Gardening takes time and is not easy to work in due to schedule constraints for many. However, some plants and even animals do not require a lot of work. One such example of both is bees and buckwheat. Bees for the most part care for themselves, and only need to be checked every few weeks. Buckwheat, a plant that bees enjoy feasting on because of the abundant flowers the plant produces, grows quickly, even in poor soil, and tends to add or maintain nutrients in it, specifically phosphorous. It is possible for one to harvest the seeds of the plant, which make an excellent flour substitute if ground up, cereal if eaten for breakfast, or when mixed with other ingredients such as onions and carrots a hearty supper after a long day.
I have consistently said that the next five years leading up to the 2024 election will be very interesting, and that politics is something that is but of secondary interest because much of the future already seems to have presented itself by the current political machinations. Outside of local elections and in some cases state ones, most of the circus that is contemporary politics will be a poor substitute for television watching or live-streaming on YouTube. Instead, I have advised that people should prepare themselves, including such as by learning another skill.
Looking at these floods and the damage they have caused, and how they will have a direct impact on the lives of the common man, and in light of the current political climate and the season right now that is Spring, I cannot help but ask, in all seriousness, what about a skill such as gardening?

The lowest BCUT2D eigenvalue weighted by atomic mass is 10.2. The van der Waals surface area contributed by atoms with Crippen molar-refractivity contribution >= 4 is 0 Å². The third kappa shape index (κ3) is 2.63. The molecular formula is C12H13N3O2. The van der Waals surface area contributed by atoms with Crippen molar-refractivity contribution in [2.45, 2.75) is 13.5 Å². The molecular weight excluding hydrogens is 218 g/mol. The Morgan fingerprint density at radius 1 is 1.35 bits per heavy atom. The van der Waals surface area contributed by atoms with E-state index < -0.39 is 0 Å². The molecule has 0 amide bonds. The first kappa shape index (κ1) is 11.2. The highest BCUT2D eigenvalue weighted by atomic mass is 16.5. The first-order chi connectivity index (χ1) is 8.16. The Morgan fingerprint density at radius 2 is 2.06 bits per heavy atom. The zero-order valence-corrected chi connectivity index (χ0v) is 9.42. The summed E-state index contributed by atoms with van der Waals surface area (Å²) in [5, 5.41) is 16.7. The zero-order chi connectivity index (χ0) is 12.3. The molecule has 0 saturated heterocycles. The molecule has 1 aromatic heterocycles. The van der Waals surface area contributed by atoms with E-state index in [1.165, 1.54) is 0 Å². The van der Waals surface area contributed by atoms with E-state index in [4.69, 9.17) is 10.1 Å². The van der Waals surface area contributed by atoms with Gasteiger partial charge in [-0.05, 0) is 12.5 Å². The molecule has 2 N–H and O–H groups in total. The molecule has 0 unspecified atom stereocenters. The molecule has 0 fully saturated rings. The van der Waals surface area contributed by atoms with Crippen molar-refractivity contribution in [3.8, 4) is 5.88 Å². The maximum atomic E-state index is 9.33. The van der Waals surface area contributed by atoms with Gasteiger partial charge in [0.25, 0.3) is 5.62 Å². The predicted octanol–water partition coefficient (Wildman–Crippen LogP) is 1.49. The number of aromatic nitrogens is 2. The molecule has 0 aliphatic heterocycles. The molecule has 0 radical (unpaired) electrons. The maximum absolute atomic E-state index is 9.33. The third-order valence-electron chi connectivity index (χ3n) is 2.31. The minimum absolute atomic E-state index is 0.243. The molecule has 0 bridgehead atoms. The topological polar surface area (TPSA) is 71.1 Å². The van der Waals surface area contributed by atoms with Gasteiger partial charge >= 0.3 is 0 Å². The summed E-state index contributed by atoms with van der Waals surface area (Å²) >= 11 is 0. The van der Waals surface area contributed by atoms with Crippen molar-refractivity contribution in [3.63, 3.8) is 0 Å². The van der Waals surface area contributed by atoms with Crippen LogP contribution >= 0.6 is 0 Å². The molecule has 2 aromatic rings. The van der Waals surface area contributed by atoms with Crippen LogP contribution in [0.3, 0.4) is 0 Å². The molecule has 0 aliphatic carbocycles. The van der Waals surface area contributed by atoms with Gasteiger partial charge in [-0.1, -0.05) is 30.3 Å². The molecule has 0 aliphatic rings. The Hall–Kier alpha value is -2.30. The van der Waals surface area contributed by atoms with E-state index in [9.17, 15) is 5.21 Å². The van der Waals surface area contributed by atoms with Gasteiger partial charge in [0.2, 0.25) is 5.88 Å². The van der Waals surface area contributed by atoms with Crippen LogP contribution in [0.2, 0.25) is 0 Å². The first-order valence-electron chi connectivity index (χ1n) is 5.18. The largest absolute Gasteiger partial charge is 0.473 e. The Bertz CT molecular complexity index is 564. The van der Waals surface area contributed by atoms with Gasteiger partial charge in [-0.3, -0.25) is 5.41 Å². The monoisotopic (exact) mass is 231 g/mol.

Rather stated, what is more productive- to spend an hour a day arguing on Facebook with people one most likely has never even met, or going out, buying a pack of radish seeds (since they are easy to grow, hearty, and can be harvested in a quick month as opposed to many plants which take more time) and learning to grow them for the new gardener, and maybe when one has time on the way home from work, stopping and buying a tomato plant or two to care for? The work, while it exists, will help develop not only one’s knowledge of caring for a living plant and producing foodstuff from it, but will provide some exercise and most importantly, a connection to the land and growing things so often mentioned in Sacred Scripture. Indeed, there is a reason why Isaiah said that when the world is made new again, that men will beat their “swords into plowshares,” for just as plants grow from the Earth, so God made man from the dust of the Earth and gave him custody to work, tend, and care for her.
This is just one example of the many skill that one could take up that will be useful. I emphasize food for the reasons above, but also based on the stories and memories of my grandparents, who lived through the Depression and World War II, when many people had “victory gardens.” My grandfather for many years until his death kept a garden and while he did not produce what Mr. Devraes did, he certainly was able to do more than what many would expect with what was a very little garden.
People say “what can we do”? The answer is there is a lot you can do, and it starts with little things, because all large things are the sum of little things built upon each other, and each one creates something more until the whole structure is completed. Given the necessity of food, and how people in the recent past would do much more tending of their own food than what is done today, and how food instability can lead to many problems, consider that instead of watching the local news pundit or making “that post” online, to buy a plant or two and a pack of seeds, and spend that extra hour a day working the Earth, for while one does not become “book smart” by doing this, one learns much wisdom from working the land out of which man was made, for all men are dust, and to dust they shall one day return.